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Asian Exchanges – The Awakening (Part II): FIX in China

By Stephan Stadelmann, FINETIK

Published in, on 01 May 2007 10:37:01

Back in 2005, I attended the first FIX Conference held in Shanghai. Although great numbers of local attendees showed up curious to learn about FIX, most local participants did not see much benefit in FIX for China.

Regardless of the bureaucrats’ strive to carefully loosen the tight network of regulations, China’s markets hit record lows and a fiercely competitive battle between securities houses squeezed margins. Little or no money was left to invest, making it an environment of bare survival. This was the situation less than two years ago despite the hype in the foreign press about China, which continued through all this time.

Despite this turbulence below the surface, the Shanghai Stock Exchange (SSE), the Shenzhen Stock Exchange (SZSE) and the China Securities Regulatory Commission (CSRC) understood the importance of FIX, and bought into the vision that a unified, standardised exchange trading protocol and interface would simplify infrastructure for market participants and exchanges in the long run. They also appreciated such unification would drive down IT expenditure, including support and maintenance, for the diverse market participants in China’s vast financial market, and prepare them for foreign competition.

In March 2003, the SSE and SZSE started to jointly develop a Chinese version of the FIX protocol called Standardized Trading Exchange Protocol (STEP), and in November 2003, CSRC set up the STEP Sub Committee, with founding members CSRC, SSE, SZSE, Shanghai Futures Exchange (SHFE), HuaXia Securities, GuoXin Securities and TaiYang Securities. The committee was given the task of building a standardised protocol, considering first and foremost the needs of the Chinese markets. In 2005, SSE joined the global FIX Protocol Limited (FPL) organisation and in 2006 FPL’s subcommittees for exchanges and ECNs.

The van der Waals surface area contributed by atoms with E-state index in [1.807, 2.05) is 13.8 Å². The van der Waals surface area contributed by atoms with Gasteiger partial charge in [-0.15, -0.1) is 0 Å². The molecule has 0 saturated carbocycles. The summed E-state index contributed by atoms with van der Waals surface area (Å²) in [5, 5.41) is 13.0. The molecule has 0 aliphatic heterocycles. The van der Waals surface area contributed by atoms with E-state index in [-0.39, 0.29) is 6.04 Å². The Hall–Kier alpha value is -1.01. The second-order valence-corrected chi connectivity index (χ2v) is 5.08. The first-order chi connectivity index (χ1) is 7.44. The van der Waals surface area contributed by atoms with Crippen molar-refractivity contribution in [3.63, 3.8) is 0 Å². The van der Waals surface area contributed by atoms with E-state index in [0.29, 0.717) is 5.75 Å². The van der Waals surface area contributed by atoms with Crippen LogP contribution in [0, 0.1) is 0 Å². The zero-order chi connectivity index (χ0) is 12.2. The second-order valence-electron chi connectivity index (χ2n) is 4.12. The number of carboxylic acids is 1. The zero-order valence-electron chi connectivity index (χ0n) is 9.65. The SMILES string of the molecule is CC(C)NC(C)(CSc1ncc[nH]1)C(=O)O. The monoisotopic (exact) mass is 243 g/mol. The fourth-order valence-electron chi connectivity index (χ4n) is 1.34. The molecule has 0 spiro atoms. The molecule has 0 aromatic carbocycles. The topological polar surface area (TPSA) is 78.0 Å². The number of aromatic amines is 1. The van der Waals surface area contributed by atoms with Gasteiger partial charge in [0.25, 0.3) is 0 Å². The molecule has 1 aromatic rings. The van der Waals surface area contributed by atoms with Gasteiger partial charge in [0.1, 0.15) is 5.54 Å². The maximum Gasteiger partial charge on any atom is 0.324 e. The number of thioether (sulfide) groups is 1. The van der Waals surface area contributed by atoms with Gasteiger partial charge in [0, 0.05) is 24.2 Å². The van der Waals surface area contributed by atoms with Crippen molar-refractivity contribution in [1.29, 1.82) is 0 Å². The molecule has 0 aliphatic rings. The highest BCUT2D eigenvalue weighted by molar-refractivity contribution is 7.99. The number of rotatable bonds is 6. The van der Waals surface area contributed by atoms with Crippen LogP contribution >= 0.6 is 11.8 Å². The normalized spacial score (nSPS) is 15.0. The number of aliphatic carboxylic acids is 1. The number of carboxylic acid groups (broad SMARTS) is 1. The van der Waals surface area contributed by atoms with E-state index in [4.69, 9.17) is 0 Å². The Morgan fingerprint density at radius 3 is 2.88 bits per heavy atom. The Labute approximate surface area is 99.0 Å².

Today, the STEP protocol is being implemented, based on FIX 4.4 with some minimal exchange specific variations in the SSE and SZSE versions. In other words FIX.

SSE tested its STEP engine as early as 2006 and will be deploying the engine to its market participants as part of the New Generation Trading System (NGTS), which will be operational later this year. SZSE will follow shortly, and both exchanges will be ready by the end of 2007.

However not all members will be ready or are willing to embrace STEP from the beginning. Large brokers and asset managers and those with foreign involvement will be the first to accept the new protocol. Smaller brokers and those in the process of restructuring are hesitant to accept and deploy STEP.

Concerns remain among some of China’s market participants about STEP, specifically with regard to performance in handling order volume, reliability and local support. So NGTS will provide direct market access (DMA) in parallel through two protocols, one being STEP and the other being the SSE’s current proprietary exchange protocol.

As a logical consequence, market data will follow, in FIX compatible format, once NGTS has been released into production.

All of this will happen – in the best case scenario – in time to coincide with Qualified Foreign Institutional Investors (QFIIs) successfully pushing China to allow DMA from overseas.

Rumour has it that a few of the QFIIs are already preparing for DMA into the Chinese markets, which represents no technical issues, but has not legally been deregulated. For Chinese domestic brokers and asset managers (regulated differently from foreign QFIIs) DMA is legally possible. However, SSE’s exchange members are required to separate reports to regulators for domestic and foreign order flow and hence QFII orders need to stop at the local executing brokers’ desks.

The writing is on the wall!

It used to be said that when US markets sneeze, Asian and European markets will get the flu. However, this might change. The sharp drop in China’s markets in February could be a portent: for the first time in decades, US markets suffered a drop caused by another country’s exchange, and not vice versa. We might have passed a historical turning point, and China’s exchanges seem to be preparing to take on the challenge.

Filed under: Asia, China, Exchanges, FiNETIK Articles, FIX Connectivity, Indonesia, Library, Malaysia, Thailand, Trading Technology, Vietnam, , , , , , , , , , , , ,

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